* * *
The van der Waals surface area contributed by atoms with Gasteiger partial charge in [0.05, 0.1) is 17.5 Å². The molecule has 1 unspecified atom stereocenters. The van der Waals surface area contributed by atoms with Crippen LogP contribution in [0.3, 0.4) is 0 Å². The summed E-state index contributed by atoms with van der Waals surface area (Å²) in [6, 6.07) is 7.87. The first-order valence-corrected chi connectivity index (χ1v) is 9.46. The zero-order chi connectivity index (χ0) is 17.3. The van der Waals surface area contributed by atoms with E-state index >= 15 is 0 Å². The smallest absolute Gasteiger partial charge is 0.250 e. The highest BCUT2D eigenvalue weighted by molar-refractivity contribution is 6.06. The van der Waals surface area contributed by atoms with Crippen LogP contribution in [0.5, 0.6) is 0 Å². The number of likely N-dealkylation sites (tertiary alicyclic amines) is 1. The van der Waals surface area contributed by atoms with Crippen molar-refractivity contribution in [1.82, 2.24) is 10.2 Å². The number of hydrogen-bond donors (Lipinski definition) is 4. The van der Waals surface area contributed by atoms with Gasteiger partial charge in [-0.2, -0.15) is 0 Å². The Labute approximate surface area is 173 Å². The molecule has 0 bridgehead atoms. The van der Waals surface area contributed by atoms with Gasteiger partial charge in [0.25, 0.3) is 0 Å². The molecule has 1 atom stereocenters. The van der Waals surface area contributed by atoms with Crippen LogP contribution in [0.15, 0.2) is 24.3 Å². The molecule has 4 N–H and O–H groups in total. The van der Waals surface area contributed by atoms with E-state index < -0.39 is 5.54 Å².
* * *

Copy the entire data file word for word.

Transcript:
The van der Waals surface area contributed by atoms with Gasteiger partial charge in [0.05, 0.1) is 17.5 Å². The molecule has 1 unspecified atom stereocenters. The van der Waals surface area contributed by atoms with Crippen LogP contribution in [0.3, 0.4) is 0 Å². The summed E-state index contributed by atoms with van der Waals surface area (Å²) in [6, 6.07) is 7.87. The first-order valence-corrected chi connectivity index (χ1v) is 9.46. The zero-order chi connectivity index (χ0) is 17.3. The van der Waals surface area contributed by atoms with E-state index >= 15 is 0 Å². The smallest absolute Gasteiger partial charge is 0.250 e. The highest BCUT2D eigenvalue weighted by molar-refractivity contribution is 6.06. The van der Waals surface area contributed by atoms with Crippen LogP contribution in [0.5, 0.6) is 0 Å². The number of likely N-dealkylation sites (tertiary alicyclic amines) is 1. The van der Waals surface area contributed by atoms with Crippen molar-refractivity contribution in [1.82, 2.24) is 10.2 Å². The number of hydrogen-bond donors (Lipinski definition) is 4. The van der Waals surface area contributed by atoms with Gasteiger partial charge in [-0.2, -0.15) is 0 Å². The Labute approximate surface area is 173 Å². The molecule has 0 bridgehead atoms. The van der Waals surface area contributed by atoms with Gasteiger partial charge in [0.25, 0.3) is 0 Å². The molecule has 1 atom stereocenters. The van der Waals surface area contributed by atoms with Crippen LogP contribution in [0.15, 0.2) is 24.3 Å². The molecule has 4 N–H and O–H groups in total. The van der Waals surface area contributed by atoms with E-state index < -0.39 is 5.54 Å².